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KRA and KPA trade accusations over cargo theft

By Joackim Bwana | Published Mon, April 9th 2018 at 09:29, Updated April 9th 2018 at 09:37 GMT +3
KRA and KPA have been blaming each other over illegal release of 124 containers from Mombasa port. [File, Standard]

Kenya Revenue Authority (KRA) and Kenya Ports Authority (KPA) are engaged in a blame game over the theft of 124 containers at the Mombasa port in 2016.

So far, 31 employees from the two State organisations have been charged with causing colossal losses to the exchequer by allowing the containers to leave the port without paying taxes.

Early last week, State witnesses testified that retired employees' user accounts and passwords from the information and security departments at KPA were hijacked and used to release cargo without paying duty. Apparently, these accounts remained active even after the employees left the organisation.

On Friday, a KRA investigation officer admitted that there could have been collusion between KRA and KPA in the theft of containers that cost the Government more than Sh106 million in unpaid customs duty.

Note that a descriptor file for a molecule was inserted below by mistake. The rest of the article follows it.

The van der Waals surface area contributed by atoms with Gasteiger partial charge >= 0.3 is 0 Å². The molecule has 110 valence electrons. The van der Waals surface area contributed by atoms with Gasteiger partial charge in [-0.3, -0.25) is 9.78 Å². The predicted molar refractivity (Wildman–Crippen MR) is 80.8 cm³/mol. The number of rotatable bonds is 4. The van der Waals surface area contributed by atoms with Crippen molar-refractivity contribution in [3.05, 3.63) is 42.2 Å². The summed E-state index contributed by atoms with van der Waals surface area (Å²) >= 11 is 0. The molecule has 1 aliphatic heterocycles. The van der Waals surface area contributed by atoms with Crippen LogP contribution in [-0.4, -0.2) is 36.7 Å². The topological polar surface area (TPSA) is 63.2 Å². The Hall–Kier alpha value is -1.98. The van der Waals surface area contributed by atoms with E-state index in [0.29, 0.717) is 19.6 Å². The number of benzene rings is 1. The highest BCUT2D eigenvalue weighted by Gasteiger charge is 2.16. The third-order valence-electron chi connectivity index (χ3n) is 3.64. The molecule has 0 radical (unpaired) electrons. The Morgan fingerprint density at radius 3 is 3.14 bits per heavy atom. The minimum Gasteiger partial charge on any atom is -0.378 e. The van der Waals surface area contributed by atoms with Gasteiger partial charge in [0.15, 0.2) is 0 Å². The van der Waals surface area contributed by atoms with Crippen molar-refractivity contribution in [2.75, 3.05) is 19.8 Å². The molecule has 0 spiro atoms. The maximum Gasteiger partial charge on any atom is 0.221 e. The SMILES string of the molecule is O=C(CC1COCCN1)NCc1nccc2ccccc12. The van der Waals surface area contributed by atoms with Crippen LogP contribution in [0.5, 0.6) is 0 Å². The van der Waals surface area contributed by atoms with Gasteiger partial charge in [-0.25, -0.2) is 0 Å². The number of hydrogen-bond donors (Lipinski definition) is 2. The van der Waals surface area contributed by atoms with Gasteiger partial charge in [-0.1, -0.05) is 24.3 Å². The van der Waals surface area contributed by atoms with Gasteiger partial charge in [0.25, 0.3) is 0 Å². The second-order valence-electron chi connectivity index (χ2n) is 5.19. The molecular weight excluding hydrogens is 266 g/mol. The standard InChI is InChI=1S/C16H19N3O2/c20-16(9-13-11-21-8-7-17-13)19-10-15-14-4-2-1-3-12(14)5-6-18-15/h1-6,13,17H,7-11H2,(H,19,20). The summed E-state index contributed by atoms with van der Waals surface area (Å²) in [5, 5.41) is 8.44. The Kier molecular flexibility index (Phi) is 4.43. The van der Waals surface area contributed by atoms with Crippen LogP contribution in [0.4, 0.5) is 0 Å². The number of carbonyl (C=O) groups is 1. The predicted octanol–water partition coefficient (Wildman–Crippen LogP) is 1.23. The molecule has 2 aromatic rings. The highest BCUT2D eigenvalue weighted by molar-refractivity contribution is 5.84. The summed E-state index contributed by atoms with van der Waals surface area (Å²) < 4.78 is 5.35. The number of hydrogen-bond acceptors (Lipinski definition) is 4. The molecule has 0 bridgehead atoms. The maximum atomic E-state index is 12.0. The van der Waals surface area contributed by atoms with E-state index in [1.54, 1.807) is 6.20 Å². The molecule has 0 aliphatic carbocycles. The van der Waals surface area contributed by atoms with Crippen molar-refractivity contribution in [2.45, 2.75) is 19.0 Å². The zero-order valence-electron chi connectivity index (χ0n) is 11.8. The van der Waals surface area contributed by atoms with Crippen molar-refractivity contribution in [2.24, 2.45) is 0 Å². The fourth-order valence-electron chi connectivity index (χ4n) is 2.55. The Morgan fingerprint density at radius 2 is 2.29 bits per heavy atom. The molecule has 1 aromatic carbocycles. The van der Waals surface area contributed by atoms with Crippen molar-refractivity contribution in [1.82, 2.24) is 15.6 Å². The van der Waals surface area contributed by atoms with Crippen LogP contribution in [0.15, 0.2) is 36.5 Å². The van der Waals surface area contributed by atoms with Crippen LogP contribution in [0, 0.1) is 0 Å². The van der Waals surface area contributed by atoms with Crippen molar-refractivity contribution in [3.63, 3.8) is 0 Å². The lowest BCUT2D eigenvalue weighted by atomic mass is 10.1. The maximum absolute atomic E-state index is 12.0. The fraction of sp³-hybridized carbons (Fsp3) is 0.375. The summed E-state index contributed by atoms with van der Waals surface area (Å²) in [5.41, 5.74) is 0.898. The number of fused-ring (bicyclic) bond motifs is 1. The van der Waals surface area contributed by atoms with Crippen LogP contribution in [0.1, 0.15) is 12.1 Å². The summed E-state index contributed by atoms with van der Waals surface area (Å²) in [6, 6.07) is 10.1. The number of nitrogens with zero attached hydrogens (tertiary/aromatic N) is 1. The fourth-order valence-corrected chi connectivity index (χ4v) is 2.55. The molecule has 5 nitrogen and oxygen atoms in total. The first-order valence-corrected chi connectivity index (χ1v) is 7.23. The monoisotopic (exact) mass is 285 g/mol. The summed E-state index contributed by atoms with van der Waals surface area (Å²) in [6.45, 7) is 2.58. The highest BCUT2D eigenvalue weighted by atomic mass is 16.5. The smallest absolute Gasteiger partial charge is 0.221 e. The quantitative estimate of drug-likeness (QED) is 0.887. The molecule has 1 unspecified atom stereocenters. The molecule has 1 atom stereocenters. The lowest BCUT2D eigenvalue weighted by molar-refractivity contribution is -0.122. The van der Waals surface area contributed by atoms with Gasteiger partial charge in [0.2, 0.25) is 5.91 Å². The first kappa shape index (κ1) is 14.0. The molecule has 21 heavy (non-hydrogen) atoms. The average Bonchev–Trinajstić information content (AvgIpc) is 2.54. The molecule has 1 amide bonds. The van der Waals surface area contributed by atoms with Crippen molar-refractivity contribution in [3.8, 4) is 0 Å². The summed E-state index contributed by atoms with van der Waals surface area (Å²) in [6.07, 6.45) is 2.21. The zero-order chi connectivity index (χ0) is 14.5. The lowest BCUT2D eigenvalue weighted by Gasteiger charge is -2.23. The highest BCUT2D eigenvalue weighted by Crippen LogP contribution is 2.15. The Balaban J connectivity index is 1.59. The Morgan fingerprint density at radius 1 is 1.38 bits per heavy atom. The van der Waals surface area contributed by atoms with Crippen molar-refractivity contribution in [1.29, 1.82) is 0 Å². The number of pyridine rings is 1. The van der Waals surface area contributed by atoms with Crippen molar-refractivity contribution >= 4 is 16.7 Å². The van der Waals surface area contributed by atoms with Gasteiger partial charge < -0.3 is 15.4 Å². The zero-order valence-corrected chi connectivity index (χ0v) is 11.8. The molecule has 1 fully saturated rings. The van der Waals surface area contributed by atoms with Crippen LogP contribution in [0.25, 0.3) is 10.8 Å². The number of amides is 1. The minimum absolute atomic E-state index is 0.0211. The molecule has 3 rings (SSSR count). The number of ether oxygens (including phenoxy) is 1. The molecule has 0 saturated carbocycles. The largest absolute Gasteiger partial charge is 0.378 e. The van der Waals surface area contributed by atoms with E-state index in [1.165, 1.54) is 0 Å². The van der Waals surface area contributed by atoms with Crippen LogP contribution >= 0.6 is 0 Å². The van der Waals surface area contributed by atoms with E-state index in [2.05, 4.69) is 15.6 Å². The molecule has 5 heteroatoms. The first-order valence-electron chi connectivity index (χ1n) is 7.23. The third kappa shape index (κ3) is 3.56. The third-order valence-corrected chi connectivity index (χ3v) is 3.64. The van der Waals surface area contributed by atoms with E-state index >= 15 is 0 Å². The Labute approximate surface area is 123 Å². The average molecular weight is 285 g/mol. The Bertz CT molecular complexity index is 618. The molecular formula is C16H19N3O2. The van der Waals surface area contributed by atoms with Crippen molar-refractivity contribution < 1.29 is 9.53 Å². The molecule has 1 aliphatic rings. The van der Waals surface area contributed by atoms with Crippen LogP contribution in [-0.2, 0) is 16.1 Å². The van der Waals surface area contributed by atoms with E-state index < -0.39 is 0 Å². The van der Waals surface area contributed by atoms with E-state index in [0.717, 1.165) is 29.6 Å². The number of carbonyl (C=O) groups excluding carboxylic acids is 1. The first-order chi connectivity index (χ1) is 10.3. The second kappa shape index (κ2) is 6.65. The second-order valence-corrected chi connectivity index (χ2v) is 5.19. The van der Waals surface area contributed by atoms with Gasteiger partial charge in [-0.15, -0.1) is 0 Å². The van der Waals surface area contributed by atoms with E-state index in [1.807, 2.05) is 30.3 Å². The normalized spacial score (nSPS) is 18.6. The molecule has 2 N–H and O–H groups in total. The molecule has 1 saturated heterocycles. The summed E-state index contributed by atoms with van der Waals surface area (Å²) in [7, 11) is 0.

Dunstun Majanja, who doubles up as a lawyer for KRA, told Senior Resident Magistrate Francis Kyambia that there was a compromise in the KPA Simba System but could not identify who was responsible.

“I can only speculate that there was a compromise at KPA and KRA,” said Mr Majanja, adding that he did not follow up how it happened.

During cross-examination by defence lawyers William Mogaka, Michael Oloo, Jared Magolo, Kevin Amani, Boaz Adalla and a Mr Gitonga, Majanja admitted that KRA and KPA often shared information of containers planned for clearance from the port.

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Manually intervened

“There was a compromise in the KPA Simba System because someone had manually intervened by inputting the data into the KPA Kwato system. KRA and KPA share information but I can only speculate on which side the intervention of data was entered,” he said.

He said the KRA Simba system and KPA Kwato system interacted only after the customs process was complete.

“By the time cargo leaves the port, duty must have been paid and all documents verified by both sides,” said Majanja.

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